Tweets about migraines provide data on pain
Social media outlets like Twitter may help doctors better understand causes and potential treatments for people who have migraines, according to new research.
Scientists from the University of Michigan examined approximately 22,000 tweets that included the word “migraine” that were posted over a one-week period. They found that globally, the migraine tweets spiked at 10 a.m. on Monday. In the United States, about 74 percent of the migraine tweets came from women, and the majority of the tweets occurred between 9 a.m. and 9 p.m., Monday through Friday. Researchers said they were unable to conclude whether women have more migraines than men or whether they are simply more open to talking about their migraines on social media than are men.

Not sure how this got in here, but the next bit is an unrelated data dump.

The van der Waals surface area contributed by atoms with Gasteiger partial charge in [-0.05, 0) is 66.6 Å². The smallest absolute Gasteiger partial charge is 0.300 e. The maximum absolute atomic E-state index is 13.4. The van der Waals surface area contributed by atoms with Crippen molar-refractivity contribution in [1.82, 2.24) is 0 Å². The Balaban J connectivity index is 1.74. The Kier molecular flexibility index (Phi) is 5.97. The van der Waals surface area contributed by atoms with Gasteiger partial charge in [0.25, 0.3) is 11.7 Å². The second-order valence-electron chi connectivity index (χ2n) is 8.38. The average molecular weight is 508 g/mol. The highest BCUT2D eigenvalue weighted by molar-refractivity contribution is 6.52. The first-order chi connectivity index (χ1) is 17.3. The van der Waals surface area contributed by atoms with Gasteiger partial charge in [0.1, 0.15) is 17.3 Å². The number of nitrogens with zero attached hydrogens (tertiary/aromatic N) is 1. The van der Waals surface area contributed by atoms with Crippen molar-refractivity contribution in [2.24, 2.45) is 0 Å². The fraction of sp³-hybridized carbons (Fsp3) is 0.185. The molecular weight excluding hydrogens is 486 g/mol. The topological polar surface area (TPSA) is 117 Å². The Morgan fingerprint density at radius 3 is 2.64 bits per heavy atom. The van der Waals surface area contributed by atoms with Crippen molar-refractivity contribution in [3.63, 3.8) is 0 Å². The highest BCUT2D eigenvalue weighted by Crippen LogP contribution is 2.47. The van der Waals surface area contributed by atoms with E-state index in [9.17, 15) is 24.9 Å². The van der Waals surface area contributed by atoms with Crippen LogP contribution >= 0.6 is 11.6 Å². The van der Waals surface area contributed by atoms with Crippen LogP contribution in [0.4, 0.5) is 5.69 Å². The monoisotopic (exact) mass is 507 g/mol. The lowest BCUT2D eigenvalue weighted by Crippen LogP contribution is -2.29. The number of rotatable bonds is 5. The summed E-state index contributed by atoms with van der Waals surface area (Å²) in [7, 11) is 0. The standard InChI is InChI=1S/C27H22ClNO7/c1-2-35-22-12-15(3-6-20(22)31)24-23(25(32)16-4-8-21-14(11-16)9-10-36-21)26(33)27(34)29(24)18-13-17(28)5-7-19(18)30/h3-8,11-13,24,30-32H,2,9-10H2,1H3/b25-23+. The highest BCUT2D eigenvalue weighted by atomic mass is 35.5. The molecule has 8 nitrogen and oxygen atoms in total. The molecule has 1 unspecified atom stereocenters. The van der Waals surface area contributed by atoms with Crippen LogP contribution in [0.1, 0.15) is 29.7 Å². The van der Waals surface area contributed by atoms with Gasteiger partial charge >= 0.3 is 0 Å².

The findings, published in Journal of Medical Internet Research, do not provide answers to the scientific community’s questions about migraines. It remains unclear what causes them, who is more at-risk and how to best treat them. However, the researchers concluded that social media outlets such as Twitter provide a healthy opportunity for people suffering from migraines to share experiences and get some emotional relief. They also suggested that doctors could benefit from observing patients’ social media behavior, as it may help them better understand patients and identify trends in their condition.